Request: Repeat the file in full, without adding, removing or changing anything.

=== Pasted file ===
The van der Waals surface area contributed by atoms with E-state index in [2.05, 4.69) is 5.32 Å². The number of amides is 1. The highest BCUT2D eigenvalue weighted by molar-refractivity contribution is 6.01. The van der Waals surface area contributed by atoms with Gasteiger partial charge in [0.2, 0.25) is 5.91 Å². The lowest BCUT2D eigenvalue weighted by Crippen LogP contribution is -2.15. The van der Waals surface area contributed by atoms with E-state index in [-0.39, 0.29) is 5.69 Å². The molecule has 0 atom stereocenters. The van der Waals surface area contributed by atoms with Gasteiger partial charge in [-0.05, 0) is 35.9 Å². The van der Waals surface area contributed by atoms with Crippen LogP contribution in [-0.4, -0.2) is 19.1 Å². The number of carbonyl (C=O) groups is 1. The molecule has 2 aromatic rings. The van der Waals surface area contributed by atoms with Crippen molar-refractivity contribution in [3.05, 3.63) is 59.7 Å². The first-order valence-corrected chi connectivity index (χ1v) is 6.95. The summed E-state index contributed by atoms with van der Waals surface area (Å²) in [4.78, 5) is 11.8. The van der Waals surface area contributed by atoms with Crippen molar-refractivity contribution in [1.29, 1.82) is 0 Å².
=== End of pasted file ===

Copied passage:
The van der Waals surface area contributed by atoms with E-state index in [2.05, 4.69) is 5.32 Å². The number of amides is 1. The highest BCUT2D eigenvalue weighted by molar-refractivity contribution is 6.01. The van der Waals surface area contributed by atoms with Gasteiger partial charge in [0.2, 0.25) is 5.91 Å². The lowest BCUT2D eigenvalue weighted by Crippen LogP contribution is -2.15. The van der Waals surface area contributed by atoms with E-state index in [-0.39, 0.29) is 5.69 Å². The molecule has 0 atom stereocenters. The van der Waals surface area contributed by atoms with Gasteiger partial charge in [-0.05, 0) is 35.9 Å². The van der Waals surface area contributed by atoms with Crippen LogP contribution in [-0.4, -0.2) is 19.1 Å². The number of carbonyl (C=O) groups is 1. The molecule has 2 aromatic rings. The van der Waals surface area contributed by atoms with Crippen molar-refractivity contribution in [3.05, 3.63) is 59.7 Å². The first-order valence-corrected chi connectivity index (χ1v) is 6.95. The summed E-state index contributed by atoms with van der Waals surface area (Å²) in [4.78, 5) is 11.8. The van der Waals surface area contributed by atoms with Crippen molar-refractivity contribution in [1.29, 1.82) is 0 Å².